A Glug of Oil

Easy and delicious recipes including midweek dinner ideas, English and world cuisine.

Quick Soda Bread

Irish Soda Bread

Quick soda bread by Nigel Slater - the idea of baking the loaf in a preheated cast-iron casserole dish is a brilliant idea.

Irish Soda Bread
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Baking soda bread in a cast-iron casserole certainly speeds up cooking, but I just wish it had a bit more colour around the edge, which was a little bit disappointing.

Easy Soda Bread

Overall I was really pleased with how this loaf turned out with me not being a one for baking and all that.

Using the cast-iron casserole or did make it cook much quicker 25 minutes and it's done!

One thing's for sure, once the loaf was cut and smothered in butter, it tasted good. Whatever I would still make it this way again.

Irish Soda Bread

Soda bread doesn't require any kneading or proving! You might also like this Homemade Baked Beans Recipe - Proper Baked Beans on Soda Bread Toast recipe by Tom Kerridge, his bread is cooking in a more traditional way rather than speeding it up in a cast-iron casserole.

His 'Proper' Baked Beans are the best, the recipe is really worth checking out via the link above.

What is Soda Bread?

Soda bread is a variety of quick bread traditionally made in a variety of cuisines in which sodium bicarbonate is used as a leavening agent instead of the traditional yeast. 

The ingredients of traditional soda bread are flour, baking soda, salt, and buttermilk. Source Wikipedia.

Buttermilk is a fermented dairy drink. Traditionally, it was the liquid left behind after churning butter out of cultured cream; most modern buttermilk is cultured, however.

It is common in warm climates where unrefrigerated fresh milk sours quickly.

How to Make Soda Bread

Irish soda bread, how to make soda bread, Nigel Slater lazy loaf
baking, bread, nigel slater,
Yield: 1 loaf
Author: Jan Bennett
Irish Soda Bread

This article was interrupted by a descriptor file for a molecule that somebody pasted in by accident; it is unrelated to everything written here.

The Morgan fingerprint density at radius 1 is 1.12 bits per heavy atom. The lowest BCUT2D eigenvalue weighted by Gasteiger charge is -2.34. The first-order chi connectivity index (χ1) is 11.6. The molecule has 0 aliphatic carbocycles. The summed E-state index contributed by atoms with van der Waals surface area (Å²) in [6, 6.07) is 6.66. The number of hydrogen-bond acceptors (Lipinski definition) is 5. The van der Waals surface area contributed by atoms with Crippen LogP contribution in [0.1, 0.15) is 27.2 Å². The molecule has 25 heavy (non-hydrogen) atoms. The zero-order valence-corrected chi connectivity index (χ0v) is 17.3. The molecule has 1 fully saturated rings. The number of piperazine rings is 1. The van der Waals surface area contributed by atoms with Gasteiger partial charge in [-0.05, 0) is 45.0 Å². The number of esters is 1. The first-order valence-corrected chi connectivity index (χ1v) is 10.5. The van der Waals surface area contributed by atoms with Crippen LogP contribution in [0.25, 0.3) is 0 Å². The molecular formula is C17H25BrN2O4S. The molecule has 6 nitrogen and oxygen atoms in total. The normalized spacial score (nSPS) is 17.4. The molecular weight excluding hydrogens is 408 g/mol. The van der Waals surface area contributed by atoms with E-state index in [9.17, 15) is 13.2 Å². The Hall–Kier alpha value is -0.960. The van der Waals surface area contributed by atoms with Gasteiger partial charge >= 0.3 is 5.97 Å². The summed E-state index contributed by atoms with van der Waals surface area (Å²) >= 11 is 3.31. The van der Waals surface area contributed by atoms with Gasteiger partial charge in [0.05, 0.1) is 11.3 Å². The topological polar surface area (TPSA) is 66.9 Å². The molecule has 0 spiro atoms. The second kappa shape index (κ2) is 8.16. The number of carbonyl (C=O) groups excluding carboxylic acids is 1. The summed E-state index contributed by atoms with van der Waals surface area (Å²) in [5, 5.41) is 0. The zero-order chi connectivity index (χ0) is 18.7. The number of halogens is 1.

Irish Soda Bread

Nigel Slater's idea of baking the loaf in a preheated cast-iron casserole dish is brilliant as it speeds up cooking.
Prep time: 5 MinCook time: 30 MinTotal time: 35 Min


  • 225g wholemeal flour
  • 225g strong bread flour
  • ½ teaspoon salt
  • 1 teaspoon caster sugar
  • 1 teaspoon bicarbonate of soda
  • 450ml buttermilk


Preheat your oven to 220°C/425°F/Gas 8
  1. Put a large casserole dish and its lid into the oven.
  2. Mix the flours in a large mixing bowl along with the salt, sugar and bicarbonate of soda together with your fingers.
  3. Pour in the buttermilk, bringing the mixture together as a soft dough.
  4. You have to work quickly as the bicarbonate of soda will start working immediately, shape the dough into a shallow round loaf about 4cm thick.
  5. Remove the hot casserole dish from the oven and dust the inside lightly with flour and then lower in the dough.
  6. Pop the lid on and return to the oven.
  7. The bread should be ready after 25 minutes.
  8. Remove from the oven and leave in place for 5 minutes before turning out onto a wire rack.
  9. Leave the loaf to cool slightly before eating - soda bread is best eaten warm.
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  1. Looks good, I've made yeasted bread in a cast iron casserole but not soda bread. You might like to add this to my blog event 'Dish of the Month' http://farmersgirl.blogspot.co.uk/2013/01/dish-of-month-january-2013.html?m=1

  2. Looked so good that I made it today, didn't have cast iron casserole so used Pyrex, it stuck so badly. Got it free eventually and although it looks a bit battered I can't wait to taste it!

    1. Hey Frances! So glad you made this, only reason for using cast iron is because it holds heat really well and so the loaf will cook through it the time stated.
      Did it cook and taste good? Please let me know!


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